TPP is a trade agreement being negotiated in secret between the US, Australia, Brunei, Chile, Malaysia, New Zealand, Peru, Singapore and Vietnam; but is designed to allow additional nations to join later. Canada, Japan and Mexico are believed to be among countries already seeking to do so.
Analyses of the leaked document will emerge over the next few days, but the texts “clearly contain proposals designed to give transnational corporations special rights that go far beyond those possessed by domestic businesses and American citizens,” said Arthur Stamoulis, executive director of Citizens Trade Campaign.
The purpose seems to be to allow international corporations to be judged by the laws of their native country, overriding the laws of the countries in which they operate. The document reveals, says a Public Citizen analysis, “that negotiators already have agreed to many radical terms granting expansive new rights and privileges for foreign investors and their private corporate enforcement through extra-judicial “investor-state” tribunals.” It adds, “U.S. negotiators are alone in seeking to expand this extra-judicial enforcement system to also allow the use of foreign tribunals to enforce contracts foreign investors may have with a government for government procurement or to operate utilities contracts and even for concessions related to natural resources on federal lands.”
This is already causing huge controversy. “The outrageous stuff in this leaked text may well be why U.S. trade officials have been so extremely secretive about these past two years of TPP negotiations,” said Lori Wallach, director of Public Citizen’s Global Trade Watch. “Via closed-door negotiations, U.S. officials are rewriting swaths of U.S. law that have nothing to do with trade and in a move that will infuriate left and right alike have agreed to submit the U.S. government to the jurisdiction of foreign tribunals that can order unlimited payments of our tax dollars to foreign corporations that don’t want to comply with the same laws our domestic firms do.”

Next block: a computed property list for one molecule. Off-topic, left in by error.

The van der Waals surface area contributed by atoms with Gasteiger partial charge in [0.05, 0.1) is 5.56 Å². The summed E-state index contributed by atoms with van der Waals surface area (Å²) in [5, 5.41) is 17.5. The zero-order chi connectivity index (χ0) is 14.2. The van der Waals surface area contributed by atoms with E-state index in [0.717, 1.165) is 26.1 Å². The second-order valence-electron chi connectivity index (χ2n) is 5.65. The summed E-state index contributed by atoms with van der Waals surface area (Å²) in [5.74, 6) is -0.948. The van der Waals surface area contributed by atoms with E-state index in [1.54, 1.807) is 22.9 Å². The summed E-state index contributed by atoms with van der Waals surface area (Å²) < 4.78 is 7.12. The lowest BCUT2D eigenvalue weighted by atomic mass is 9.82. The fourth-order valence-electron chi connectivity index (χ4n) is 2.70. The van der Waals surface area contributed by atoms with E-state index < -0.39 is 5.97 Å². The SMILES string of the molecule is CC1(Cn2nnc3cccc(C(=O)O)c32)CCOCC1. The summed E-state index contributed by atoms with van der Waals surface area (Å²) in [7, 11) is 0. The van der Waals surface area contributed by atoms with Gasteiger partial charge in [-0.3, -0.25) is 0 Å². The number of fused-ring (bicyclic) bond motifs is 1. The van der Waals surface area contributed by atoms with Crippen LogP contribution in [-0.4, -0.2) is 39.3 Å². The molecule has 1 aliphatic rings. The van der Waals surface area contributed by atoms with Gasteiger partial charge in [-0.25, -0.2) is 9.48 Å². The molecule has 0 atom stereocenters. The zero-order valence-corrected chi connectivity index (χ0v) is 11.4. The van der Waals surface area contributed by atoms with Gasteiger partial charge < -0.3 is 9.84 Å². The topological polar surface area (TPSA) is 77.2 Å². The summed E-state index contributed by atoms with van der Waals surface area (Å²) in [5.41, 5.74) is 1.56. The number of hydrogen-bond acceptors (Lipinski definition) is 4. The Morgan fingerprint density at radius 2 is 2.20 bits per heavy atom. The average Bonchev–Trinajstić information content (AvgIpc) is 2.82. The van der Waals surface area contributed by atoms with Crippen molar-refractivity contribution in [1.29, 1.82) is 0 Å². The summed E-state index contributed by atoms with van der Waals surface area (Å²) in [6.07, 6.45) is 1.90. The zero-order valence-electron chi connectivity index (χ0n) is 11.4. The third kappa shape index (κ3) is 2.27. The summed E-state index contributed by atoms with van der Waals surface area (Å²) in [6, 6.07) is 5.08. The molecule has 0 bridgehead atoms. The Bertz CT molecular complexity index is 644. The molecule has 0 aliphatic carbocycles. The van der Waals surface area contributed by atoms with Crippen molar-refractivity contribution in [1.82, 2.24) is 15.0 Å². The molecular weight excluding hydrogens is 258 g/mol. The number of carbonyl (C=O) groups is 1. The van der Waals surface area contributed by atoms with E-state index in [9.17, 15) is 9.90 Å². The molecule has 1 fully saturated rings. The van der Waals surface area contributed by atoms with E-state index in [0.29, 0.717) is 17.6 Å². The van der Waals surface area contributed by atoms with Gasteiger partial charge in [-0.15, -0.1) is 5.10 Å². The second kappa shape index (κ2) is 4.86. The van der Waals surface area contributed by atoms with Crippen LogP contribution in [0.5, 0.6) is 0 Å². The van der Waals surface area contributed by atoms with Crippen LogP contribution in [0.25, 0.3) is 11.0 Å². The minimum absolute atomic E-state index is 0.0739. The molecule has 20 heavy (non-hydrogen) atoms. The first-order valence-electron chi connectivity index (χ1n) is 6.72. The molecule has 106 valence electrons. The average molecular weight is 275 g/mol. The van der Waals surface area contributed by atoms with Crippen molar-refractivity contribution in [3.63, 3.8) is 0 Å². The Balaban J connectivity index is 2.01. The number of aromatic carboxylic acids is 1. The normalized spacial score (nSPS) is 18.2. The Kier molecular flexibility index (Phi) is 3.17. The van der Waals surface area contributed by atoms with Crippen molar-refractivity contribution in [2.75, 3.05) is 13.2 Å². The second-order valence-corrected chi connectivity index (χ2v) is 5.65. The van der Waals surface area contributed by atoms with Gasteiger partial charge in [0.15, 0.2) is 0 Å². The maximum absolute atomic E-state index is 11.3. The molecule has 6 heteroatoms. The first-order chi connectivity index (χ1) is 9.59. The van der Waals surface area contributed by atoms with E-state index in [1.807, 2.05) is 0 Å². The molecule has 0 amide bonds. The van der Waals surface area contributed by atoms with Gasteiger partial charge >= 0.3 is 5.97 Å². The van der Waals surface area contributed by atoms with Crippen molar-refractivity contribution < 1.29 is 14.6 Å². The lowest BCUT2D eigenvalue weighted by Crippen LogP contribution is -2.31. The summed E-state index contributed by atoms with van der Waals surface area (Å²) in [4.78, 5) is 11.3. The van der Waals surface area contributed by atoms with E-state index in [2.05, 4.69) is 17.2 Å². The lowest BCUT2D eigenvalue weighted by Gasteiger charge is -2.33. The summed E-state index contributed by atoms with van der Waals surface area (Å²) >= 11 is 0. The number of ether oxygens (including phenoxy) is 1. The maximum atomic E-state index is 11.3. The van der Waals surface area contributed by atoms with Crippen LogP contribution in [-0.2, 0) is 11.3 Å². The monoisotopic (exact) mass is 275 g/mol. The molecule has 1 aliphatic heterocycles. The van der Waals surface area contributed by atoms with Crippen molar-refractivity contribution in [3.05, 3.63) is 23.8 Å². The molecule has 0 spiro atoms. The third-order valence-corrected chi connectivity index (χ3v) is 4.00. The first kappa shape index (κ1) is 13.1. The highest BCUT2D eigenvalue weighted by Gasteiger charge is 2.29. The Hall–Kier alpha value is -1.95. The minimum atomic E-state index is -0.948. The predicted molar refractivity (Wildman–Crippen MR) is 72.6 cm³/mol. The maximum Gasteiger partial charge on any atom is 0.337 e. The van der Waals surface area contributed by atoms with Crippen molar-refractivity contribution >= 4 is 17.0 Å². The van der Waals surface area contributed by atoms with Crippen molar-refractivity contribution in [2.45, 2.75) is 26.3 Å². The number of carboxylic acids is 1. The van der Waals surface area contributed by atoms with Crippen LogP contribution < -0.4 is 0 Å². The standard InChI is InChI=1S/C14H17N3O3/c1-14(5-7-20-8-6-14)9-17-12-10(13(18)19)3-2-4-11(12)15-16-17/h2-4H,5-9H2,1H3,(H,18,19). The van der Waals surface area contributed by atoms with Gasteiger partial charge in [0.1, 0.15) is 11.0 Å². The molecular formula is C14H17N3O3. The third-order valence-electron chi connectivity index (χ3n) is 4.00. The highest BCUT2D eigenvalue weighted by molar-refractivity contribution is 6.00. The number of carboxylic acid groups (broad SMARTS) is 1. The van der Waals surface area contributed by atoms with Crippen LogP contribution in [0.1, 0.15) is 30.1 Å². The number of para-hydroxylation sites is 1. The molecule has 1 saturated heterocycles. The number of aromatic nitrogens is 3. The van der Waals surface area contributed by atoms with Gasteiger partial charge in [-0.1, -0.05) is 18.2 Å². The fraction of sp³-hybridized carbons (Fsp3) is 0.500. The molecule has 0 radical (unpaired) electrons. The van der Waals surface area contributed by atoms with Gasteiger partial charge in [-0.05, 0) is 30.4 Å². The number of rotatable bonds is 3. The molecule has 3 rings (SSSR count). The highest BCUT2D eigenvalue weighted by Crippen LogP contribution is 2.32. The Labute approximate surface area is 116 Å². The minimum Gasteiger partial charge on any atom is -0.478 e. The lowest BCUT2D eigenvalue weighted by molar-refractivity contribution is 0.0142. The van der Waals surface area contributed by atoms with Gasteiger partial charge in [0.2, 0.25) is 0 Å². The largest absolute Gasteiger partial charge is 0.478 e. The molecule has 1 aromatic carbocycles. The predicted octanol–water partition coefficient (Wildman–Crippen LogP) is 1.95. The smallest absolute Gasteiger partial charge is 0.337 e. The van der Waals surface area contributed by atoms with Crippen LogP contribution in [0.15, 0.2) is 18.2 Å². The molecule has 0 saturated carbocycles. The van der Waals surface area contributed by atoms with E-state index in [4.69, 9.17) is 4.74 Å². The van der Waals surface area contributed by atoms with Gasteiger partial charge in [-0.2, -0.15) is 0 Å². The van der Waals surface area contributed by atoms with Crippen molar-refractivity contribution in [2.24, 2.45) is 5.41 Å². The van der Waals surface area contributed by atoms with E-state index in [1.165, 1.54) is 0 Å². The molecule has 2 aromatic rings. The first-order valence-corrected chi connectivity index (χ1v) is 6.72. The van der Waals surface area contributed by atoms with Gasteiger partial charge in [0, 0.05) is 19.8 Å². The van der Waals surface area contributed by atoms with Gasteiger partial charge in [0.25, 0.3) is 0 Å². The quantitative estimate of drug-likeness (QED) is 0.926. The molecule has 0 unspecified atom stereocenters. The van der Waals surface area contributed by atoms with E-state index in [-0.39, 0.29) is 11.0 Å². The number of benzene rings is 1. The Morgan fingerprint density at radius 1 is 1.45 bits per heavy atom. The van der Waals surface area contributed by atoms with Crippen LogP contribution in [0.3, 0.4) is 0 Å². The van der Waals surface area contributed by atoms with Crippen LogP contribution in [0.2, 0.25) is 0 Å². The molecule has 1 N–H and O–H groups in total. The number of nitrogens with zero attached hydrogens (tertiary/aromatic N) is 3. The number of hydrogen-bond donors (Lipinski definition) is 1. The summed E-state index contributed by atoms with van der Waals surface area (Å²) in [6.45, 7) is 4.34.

Of course the same argument will apply to every different nation within the agreement – and the true ‘winner’ will be the country with the largest number of international companies. This could explain why the US is leading the negotiations; and why Japan reputedly wants to join. Only Australia seems to be holding out against this approach, but the New Zealand Herald has this morning suggested that the objection won’t last. It reports that Australian Prime Minister John Kay is unhappy with the idea of Australian-only objection carried through to the final agreement. "I would be very surprised," he said yesterday. "I think we're all in or all out... An exclusion solely for Australia and not for everybody else is unlikely to be something we would support.”
“The airing of this one TPP chapter, which greatly favors foreign corporations over domestic businesses and the public interest and exposes us to significant financial liabilities,” says Wallach, “shows that the whole draft text must be released immediately so it can be reviewed and debated. Absent that, these negotiations must be ended now.”